New research finds that an organization’s logo on a food product can trigger quick perceptions by consumers about an item’s healthiness and influence their decision making. That perception also may be seen as an endorsement that may not exist, said study coauthors Elizabeth Minton, PhD ’14, now of the University of Wyoming, and T. Bettina Cornwell, the Edwin E. & June Woldt Cone Professor of Marketing in the Lundquist College of Business.
The research, led by Minton as part of her doctoral dissertation while in the business PhD Program at UO, probed alliances of organizations through the placement of logos on mock food products. The findings are timely.
Earlier this year Kraft Foods Inc. and the Academy of Nutrition and Dietetics agreed on a deal in which the company would support research and public awareness campaigns on the importance of calcium and vitamin D in exchange for using the academy’s “Kids Eat Right” logo on its packages of Kraft Singles. The deal quickly was canceled amid a backlash about potential misperceptions about the healthfulness of highly processed foods.
“There has been fear about false perceptions of endorsement by charities and other partners when aligned with unhealthy food. That probably, while real, is less worrisome than the simple misperception that a food is more healthy,” Cornwell said.
The findings, published online ahead of print in the Journal of Consumer Affairs, involved a pre-test using nearly 300 undergraduate business students followed by three experiments that added different levels of complexity. In experiment one, student participants believed the cookies partnered with the American Heart Association (AHA) to be a healthier choice than cookies with no cause or those partnered with Goodwill. These findings, the researchers said, are alarming because consumer perceptions of the healthiness of a food changed with the cause logo on the package.
In the second experiment, the AHA logo on crackers, moved the student participants’ thinking toward choosing the product for health reasons. World Health Fund and Goodwill logos also worked because the causes were deemed worthy, but they did not increase health perceptions.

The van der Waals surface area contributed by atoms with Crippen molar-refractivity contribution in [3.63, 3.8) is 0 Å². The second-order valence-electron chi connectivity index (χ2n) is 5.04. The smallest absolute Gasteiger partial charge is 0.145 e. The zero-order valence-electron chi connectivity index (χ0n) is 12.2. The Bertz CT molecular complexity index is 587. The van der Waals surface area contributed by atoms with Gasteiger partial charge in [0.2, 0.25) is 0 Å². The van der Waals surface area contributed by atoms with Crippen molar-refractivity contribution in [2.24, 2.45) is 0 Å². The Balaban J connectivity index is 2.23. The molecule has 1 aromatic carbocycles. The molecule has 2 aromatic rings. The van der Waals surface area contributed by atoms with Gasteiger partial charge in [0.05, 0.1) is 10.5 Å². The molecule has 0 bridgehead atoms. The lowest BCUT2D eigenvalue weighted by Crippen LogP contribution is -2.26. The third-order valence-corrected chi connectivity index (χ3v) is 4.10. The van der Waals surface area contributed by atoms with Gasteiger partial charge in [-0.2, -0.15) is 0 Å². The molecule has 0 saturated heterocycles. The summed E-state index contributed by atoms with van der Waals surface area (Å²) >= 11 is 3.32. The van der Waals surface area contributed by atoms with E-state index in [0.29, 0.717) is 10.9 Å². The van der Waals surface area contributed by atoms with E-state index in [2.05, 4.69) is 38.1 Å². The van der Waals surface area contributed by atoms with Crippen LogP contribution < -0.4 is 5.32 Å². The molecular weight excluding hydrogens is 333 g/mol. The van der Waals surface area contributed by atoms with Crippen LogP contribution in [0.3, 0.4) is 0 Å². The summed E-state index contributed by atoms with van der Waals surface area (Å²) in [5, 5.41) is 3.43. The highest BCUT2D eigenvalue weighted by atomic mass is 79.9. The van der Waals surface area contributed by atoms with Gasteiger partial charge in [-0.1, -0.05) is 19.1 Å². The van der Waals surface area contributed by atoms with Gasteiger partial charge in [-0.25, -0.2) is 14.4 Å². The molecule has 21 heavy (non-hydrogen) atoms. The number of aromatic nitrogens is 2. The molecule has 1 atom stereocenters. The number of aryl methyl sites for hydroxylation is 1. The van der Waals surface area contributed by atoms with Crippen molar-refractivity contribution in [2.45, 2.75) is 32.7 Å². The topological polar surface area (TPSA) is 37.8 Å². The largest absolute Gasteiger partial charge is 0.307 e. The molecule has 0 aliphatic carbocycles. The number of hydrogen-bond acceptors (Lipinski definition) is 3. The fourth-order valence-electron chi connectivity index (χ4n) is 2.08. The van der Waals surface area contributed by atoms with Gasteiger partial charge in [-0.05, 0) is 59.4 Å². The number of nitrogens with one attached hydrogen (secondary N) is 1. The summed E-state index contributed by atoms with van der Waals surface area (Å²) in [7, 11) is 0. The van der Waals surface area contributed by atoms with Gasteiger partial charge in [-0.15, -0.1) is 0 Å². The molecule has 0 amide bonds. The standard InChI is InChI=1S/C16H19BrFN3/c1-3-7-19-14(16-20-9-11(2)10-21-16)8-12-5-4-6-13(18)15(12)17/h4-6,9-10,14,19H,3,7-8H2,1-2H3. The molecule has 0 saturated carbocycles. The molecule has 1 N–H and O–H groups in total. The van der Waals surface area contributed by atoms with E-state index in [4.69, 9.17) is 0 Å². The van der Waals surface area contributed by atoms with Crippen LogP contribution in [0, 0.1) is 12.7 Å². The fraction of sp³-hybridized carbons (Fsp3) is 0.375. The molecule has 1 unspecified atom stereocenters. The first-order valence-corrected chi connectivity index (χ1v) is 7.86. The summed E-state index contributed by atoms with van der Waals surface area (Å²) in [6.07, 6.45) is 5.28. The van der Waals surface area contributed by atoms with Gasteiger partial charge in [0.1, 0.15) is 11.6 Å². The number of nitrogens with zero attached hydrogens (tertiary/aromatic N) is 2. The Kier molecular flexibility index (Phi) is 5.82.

The third study—conducted with 120 nonstudent adults recruited by way of Amazon’s online crowd-sourcing Mechanical Turk—used a food-related but nonhealth charity cause, Meals on Wheels, as its focal point to probe if health perceptions, intentions, or attitudes influence a decision to purchase crackers. In the end, Minton and Cornwell found that the pairing of Meals on Wheels on the crackers’ packaging with wording about the cause slightly enhanced perceptions that the crackers are a healthy choice. That connection, the research found, is based on quick judgments that may or may not touch the assumption of an endorsement.
“Cause marketing can influence consumer food product evaluations when cause cues are integrated within food packaging,” Minton said. “Our findings build upon prior research that has shown that corporate social responsibility efforts generally influence food product evaluations.”
There are take-home messages for both consumers and marketers, Cornwell added.
“From a consumer perspective, it is worthwhile to pause a moment to take the time to consider just what additional communications on packaging might mean,” she said. “Marketers should be concerned about the potential for any unintended meanings from their products, packaging, and marketing communications. They should want to avoid misleading consumers by taking the time to look ahead about what such a relationship might communicate.”